Recommended photo spots: the top of Angel’s Landing OR Observation Point (higher and harder hike), Emerald Pools, Watchman, the Narrows
Recommended accommodations: We stayed about 45 minutes outside of the East Ranger Station at Zion Backcountry Yurt, with insane views of the Milky Way surrounding us. Book way in advance on Airbnb (you can find it here).
It’s also common to stay by the West Ranger Station, close to Springdale, but expect to pay a pretty penny for the privilege. The best combination of proximity, value, and high-quality amenities is at Driftwood Lodge about a mile outside the center of Springdale. Check prices, reviews, and availability here.
After Zion, head back to Vegas, return your rental, and marvel at all your photos from the trip of a lifetime!
IMPORTANT NOTE: Don’t forget to travel with travel insurance, especially on a trip involving lots of driving and hiking! You want to be covered in case of an accident or medical emergency. I use and highly recommend World Nomads for their easy purchasing, extensive coverage, and low prices. Get your free quote here.
What to Pack for a Southwest Road Trip
Not sure how to handle packing for a long road trip? I have a full guide to how to pack for a road trip, but I’ll briefly go over the essentials here!
Car documents and license: This should be rather obvious, but you’ll need your license, car documentation, and insurance papers (both car insurance and travel insurance) ready for any road trip you take.
Travel insurance: If your road trip includes going to another state or country where you are not insured locally, you may need travel insurance in order to cover you in case of an incident. I use and recommend World Nomads.
Roadside emergency kit: If traveling with your own car, you should already have one of these kits, including (but not limited to) a reflective triangle, rain poncho and emergency blanket, safety vest and whistle, etc. If renting a car, ask if they provide one and if not, bring your own roadside emergency kit that also includes a first aid kit.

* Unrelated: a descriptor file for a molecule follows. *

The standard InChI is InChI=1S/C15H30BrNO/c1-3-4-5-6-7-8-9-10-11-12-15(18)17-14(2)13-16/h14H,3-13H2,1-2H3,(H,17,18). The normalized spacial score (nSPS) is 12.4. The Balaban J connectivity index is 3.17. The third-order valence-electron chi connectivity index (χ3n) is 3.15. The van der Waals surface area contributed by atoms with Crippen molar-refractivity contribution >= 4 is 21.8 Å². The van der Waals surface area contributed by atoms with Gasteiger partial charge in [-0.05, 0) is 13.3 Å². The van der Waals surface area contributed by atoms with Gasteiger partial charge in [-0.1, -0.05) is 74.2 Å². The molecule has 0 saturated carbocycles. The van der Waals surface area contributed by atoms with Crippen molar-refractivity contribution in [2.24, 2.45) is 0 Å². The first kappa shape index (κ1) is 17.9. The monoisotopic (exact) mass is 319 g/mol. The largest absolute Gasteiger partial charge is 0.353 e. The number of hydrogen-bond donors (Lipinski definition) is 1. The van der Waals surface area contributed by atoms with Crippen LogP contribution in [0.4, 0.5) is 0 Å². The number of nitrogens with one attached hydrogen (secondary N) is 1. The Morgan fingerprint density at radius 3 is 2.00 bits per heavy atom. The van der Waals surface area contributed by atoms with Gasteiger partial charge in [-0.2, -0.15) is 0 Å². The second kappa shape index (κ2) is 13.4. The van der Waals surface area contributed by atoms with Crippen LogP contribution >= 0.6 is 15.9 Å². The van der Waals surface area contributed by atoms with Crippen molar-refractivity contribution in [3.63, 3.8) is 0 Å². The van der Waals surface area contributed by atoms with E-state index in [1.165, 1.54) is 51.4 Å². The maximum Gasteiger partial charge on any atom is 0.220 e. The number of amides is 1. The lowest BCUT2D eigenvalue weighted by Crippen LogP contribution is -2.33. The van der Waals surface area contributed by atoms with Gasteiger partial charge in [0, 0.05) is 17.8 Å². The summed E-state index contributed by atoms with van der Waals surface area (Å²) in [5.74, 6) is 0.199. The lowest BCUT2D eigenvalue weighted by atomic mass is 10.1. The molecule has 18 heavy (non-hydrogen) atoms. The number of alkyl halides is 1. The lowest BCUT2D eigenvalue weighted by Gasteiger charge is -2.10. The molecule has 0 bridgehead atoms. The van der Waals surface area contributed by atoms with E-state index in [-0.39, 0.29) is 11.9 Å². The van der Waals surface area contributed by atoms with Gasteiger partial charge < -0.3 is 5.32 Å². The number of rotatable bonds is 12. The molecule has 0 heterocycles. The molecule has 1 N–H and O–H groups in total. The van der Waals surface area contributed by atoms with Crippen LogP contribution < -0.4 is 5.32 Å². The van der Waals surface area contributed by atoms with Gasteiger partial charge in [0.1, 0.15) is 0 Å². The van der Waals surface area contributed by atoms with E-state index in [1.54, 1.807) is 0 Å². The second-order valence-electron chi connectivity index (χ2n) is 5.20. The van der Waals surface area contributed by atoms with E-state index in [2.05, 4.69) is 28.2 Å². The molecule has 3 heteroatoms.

Spare tire & tire changing kit: Having a spare tire isn’t much good if you don’t have a jack or kit to change out the tire. Make sure your tire changing kit is complete (or buy your tire changing kit before you head out), and make sure you know how to use it!
Flashlight or headlamp: In case you get somewhere poorly lit after dark, have an emergency in the night, or just go on a sunset hike and need to light your way back, a flashlight or headlamp is key (and make sure to bring some extra batteries, too!) I suggest a rechargeable headlamp like this — it’s a great travel must-have that I find myself using more often than I’d expect.
Car charger and phone mount: Navigating, picking tunes, taking photos: your phone battery goes fast on a road trip, so don’t forget a car charger. I like this dual purpose phone mount and charger! Don’t forget any and all USB cords you might need to for your charging needs!
A road trip playlist: I’d argue this is as essential as anything else on this list! Make sure you download it before you go so that you’re not dependent on data, as a few stretches of this Southwest road trip do go through service deserts.
Hygiene and Safety
Alcohol wipes: Be sure to bring some Lysol or alcohol wipes. These are hard to find currently in the current context, so I’d suggest buying alcohol prep pads, as these seem to be the safest source of 70% isopropyl alcohol wipes. Be a decent person and only buy one box. Do not hoard anything — these alcohol wipes are needed by many people with chronic health conditions such as diabetics. One box will more than suit your needs.